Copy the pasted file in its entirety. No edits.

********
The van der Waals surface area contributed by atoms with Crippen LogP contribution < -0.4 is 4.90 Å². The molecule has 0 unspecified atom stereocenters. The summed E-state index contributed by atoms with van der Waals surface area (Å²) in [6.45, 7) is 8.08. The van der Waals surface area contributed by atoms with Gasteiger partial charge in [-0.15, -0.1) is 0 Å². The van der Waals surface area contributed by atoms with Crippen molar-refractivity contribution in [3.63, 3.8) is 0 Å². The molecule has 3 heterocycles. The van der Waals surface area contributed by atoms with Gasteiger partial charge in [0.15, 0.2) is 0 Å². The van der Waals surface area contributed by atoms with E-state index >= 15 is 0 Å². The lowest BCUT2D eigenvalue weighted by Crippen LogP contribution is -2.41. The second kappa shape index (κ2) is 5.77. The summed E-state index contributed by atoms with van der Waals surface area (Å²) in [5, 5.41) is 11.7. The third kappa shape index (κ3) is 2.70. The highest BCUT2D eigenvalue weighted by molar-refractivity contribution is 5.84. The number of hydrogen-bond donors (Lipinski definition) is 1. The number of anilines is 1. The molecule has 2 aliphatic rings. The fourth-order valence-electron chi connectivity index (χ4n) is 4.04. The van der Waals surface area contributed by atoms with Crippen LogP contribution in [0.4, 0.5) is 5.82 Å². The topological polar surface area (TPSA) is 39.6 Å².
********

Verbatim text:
The van der Waals surface area contributed by atoms with Crippen LogP contribution < -0.4 is 4.90 Å². The molecule has 0 unspecified atom stereocenters. The summed E-state index contributed by atoms with van der Waals surface area (Å²) in [6.45, 7) is 8.08. The van der Waals surface area contributed by atoms with Gasteiger partial charge in [-0.15, -0.1) is 0 Å². The van der Waals surface area contributed by atoms with Crippen molar-refractivity contribution in [3.63, 3.8) is 0 Å². The molecule has 3 heterocycles. The van der Waals surface area contributed by atoms with Gasteiger partial charge in [0.15, 0.2) is 0 Å². The van der Waals surface area contributed by atoms with E-state index >= 15 is 0 Å². The lowest BCUT2D eigenvalue weighted by Crippen LogP contribution is -2.41. The second kappa shape index (κ2) is 5.77. The summed E-state index contributed by atoms with van der Waals surface area (Å²) in [5, 5.41) is 11.7. The third kappa shape index (κ3) is 2.70. The highest BCUT2D eigenvalue weighted by molar-refractivity contribution is 5.84. The number of hydrogen-bond donors (Lipinski definition) is 1. The number of anilines is 1. The molecule has 2 aliphatic rings. The fourth-order valence-electron chi connectivity index (χ4n) is 4.04. The van der Waals surface area contributed by atoms with Crippen LogP contribution in [0.4, 0.5) is 5.82 Å². The topological polar surface area (TPSA) is 39.6 Å².